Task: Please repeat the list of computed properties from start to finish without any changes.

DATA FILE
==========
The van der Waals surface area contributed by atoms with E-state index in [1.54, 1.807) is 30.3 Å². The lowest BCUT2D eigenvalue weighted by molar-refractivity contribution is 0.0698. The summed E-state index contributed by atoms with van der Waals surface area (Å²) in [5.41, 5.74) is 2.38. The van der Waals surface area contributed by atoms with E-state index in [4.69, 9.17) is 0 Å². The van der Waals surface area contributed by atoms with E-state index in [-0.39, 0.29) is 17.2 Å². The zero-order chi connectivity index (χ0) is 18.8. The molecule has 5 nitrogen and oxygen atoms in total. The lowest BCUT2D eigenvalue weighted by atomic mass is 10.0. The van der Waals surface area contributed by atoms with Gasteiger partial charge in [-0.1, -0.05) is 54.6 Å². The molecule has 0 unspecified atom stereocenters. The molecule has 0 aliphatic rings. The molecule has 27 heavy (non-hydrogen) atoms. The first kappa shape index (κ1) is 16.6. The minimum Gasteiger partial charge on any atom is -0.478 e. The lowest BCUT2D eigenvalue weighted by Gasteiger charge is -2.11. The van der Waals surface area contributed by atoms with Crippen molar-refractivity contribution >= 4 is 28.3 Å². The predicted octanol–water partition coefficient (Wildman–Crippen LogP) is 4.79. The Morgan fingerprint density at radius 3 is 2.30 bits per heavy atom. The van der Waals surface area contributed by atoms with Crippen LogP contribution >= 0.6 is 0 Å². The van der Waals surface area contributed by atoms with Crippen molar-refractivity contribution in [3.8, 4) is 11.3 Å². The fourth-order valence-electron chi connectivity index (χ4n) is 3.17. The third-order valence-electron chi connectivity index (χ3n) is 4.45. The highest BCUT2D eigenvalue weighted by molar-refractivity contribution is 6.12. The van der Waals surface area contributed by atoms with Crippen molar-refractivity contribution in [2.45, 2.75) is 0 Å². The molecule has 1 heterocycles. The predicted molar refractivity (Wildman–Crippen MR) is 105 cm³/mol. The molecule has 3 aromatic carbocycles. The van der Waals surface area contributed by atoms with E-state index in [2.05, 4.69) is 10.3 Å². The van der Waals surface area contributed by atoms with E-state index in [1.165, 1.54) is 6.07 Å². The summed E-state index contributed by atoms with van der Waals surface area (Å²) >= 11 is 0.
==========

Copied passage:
The van der Waals surface area contributed by atoms with E-state index in [1.54, 1.807) is 30.3 Å². The lowest BCUT2D eigenvalue weighted by molar-refractivity contribution is 0.0698. The summed E-state index contributed by atoms with van der Waals surface area (Å²) in [5.41, 5.74) is 2.38. The van der Waals surface area contributed by atoms with E-state index in [4.69, 9.17) is 0 Å². The van der Waals surface area contributed by atoms with E-state index in [-0.39, 0.29) is 17.2 Å². The zero-order chi connectivity index (χ0) is 18.8. The molecule has 5 nitrogen and oxygen atoms in total. The lowest BCUT2D eigenvalue weighted by atomic mass is 10.0. The van der Waals surface area contributed by atoms with Gasteiger partial charge in [-0.1, -0.05) is 54.6 Å². The molecule has 0 unspecified atom stereocenters. The molecule has 0 aliphatic rings. The molecule has 27 heavy (non-hydrogen) atoms. The first kappa shape index (κ1) is 16.6. The minimum Gasteiger partial charge on any atom is -0.478 e. The lowest BCUT2D eigenvalue weighted by Gasteiger charge is -2.11. The van der Waals surface area contributed by atoms with Crippen molar-refractivity contribution >= 4 is 28.3 Å². The predicted octanol–water partition coefficient (Wildman–Crippen LogP) is 4.79. The Morgan fingerprint density at radius 3 is 2.30 bits per heavy atom. The van der Waals surface area contributed by atoms with Crippen LogP contribution >= 0.6 is 0 Å². The van der Waals surface area contributed by atoms with Crippen molar-refractivity contribution in [3.8, 4) is 11.3 Å². The fourth-order valence-electron chi connectivity index (χ4n) is 3.17. The third-order valence-electron chi connectivity index (χ3n) is 4.45. The highest BCUT2D eigenvalue weighted by molar-refractivity contribution is 6.12. The van der Waals surface area contributed by atoms with Crippen molar-refractivity contribution in [2.45, 2.75) is 0 Å². The molecule has 1 heterocycles. The predicted molar refractivity (Wildman–Crippen MR) is 105 cm³/mol. The molecule has 3 aromatic carbocycles. The van der Waals surface area contributed by atoms with E-state index in [2.05, 4.69) is 10.3 Å². The van der Waals surface area contributed by atoms with E-state index in [1.165, 1.54) is 6.07 Å². The summed E-state index contributed by atoms with van der Waals surface area (Å²) >= 11 is 0.